Create an Endless Scrolling Background with Corona SDK

In this game development tutorial using Corona SDK, we will cover how to create an endless scrolling background. I used a simple blue background with clouds for this lesson and you can download the graphic here.

In this lesson, we will create 3 background graphics, create a function to move the graphics, and add a runtime event listener to run our function. The clouds will be moving downwards and this is perfect for commonly seen space shooter games where the player is at the bottom of the screen.

To get started, we’ll hide our status bar and create a couple of variables. These variables will hold the screen width/height and the scroll speed. Feel free to increase/decrease the scroll speed to make the background move faster.

--Hide status bar from the beginning
 display.setStatusBar( display.HiddenStatusBar )

-- Set Variables
 _W = display.contentWidth; -- Get the width of the screen
 _H = display.contentHeight; -- Get the height of the screen
 scrollSpeed = 2; -- Set Scroll Speed of background
 Then, we’ll add in our background graphics. The first background gets added on the center of the screen and it is sized at 320×480. The config.lua file I’m using for this lesson has the width/height set to 320/480 respectively. The second background gets added directly below the first background and the third background is placed below the second. This sets up the graphics to be one long line of clouds.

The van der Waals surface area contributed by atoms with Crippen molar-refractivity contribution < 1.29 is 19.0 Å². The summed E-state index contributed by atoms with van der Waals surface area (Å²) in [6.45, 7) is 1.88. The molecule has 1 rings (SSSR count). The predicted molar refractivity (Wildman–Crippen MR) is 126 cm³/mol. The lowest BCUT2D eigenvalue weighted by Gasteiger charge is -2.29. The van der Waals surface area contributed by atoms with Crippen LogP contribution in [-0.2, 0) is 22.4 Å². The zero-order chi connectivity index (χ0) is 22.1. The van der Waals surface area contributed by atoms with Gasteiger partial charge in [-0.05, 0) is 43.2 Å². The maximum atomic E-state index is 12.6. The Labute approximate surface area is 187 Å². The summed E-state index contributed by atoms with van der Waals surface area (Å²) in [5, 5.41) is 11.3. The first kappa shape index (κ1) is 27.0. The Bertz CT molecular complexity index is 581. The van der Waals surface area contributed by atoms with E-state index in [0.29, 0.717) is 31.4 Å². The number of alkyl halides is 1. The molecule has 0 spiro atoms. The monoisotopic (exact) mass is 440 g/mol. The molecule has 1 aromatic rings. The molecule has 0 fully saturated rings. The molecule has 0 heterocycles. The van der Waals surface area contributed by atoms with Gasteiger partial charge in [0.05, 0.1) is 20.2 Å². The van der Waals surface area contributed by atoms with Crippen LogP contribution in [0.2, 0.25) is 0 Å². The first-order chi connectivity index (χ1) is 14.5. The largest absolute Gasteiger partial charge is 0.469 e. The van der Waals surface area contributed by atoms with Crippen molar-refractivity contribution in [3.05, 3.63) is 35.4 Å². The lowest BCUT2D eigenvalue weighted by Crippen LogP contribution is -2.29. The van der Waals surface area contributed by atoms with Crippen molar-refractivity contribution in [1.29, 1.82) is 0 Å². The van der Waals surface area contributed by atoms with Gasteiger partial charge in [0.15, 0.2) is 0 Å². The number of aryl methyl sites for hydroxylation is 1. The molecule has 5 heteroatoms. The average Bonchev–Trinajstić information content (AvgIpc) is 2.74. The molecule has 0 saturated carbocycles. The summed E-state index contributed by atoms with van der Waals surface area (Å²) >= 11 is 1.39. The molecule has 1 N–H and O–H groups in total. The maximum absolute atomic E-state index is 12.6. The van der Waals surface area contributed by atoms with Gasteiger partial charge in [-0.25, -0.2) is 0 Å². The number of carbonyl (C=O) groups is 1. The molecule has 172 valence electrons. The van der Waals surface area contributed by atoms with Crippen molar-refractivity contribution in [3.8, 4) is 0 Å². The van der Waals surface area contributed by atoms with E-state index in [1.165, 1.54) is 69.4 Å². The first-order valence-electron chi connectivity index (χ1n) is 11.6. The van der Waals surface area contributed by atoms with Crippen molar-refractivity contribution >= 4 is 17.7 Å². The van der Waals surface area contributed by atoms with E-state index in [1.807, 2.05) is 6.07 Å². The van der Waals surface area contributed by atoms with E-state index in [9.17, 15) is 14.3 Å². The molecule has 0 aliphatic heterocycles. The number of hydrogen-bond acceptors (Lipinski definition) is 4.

-- Add First Background
 local bg1 = display.newImageRect("background-with-clouds.png", 320, 480)
 bg1.x = _W*0.5; bg1.y = _H/2;

-- Add Second Background
 local bg2 = display.newImageRect("background-with-clouds.png", 320, 480)
 bg2.x = _W*0.5; bg2.y = bg1.y+480;

-- Add Third Background
 local bg3 = display.newImageRect("background-with-clouds.png", 320, 480)
 bg3.x = _W*0.5; bg3.y = bg2.y+480;

Next, we need to create a function that will move the backgrounds down and reset the location of the backgrounds. I’ve added in some comments in the code below to make the function easier to read. However, the first part moves each background along the y-axis and the speed is controlled by the variable scrollSpeed. The second part listens for the positions of each background. When the background hits a certain y position, the background is moved to the top of the screen.

local function move(event)
 -- move backgrounds to the left by scrollSpeed, default is 2
 bg1.y = bg1.y + scrollSpeed
 bg2.y = bg2.y + scrollSpeed
 bg3.y = bg3.y + scrollSpeed

 -- Set up listeners so when backgrounds hits a certain point off the screen,
 -- move the background to the right off screen
 if (bg1.y + bg1.contentWidth) > 1040 then
  bg1:translate( 0, -960 )
 end
 if (bg2.y + bg2.contentWidth) > 1040 then
  bg2:translate( 0, -960 )
 end
 if (bg3.y + bg3.contentWidth) > 1040 then
  bg3:translate( 0, -960 )
 end
end

Finally, we’ll add an event listener to run the function we created. This listener will run every frame of our game and if you have your game set to 30fps, that means this background will run 30 times a second.

-- Create a runtime event to move backgrounds
 Runtime:addEventListener( "enterFrame", move )

This approach is only one of many approaches to create scrolling backgrounds. I know there are more creative ways to animate backgrounds and if you have ideas, leave them in the comments below! Thanks for reading!

Leave a Reply

Your email address will not be published. Required fields are marked *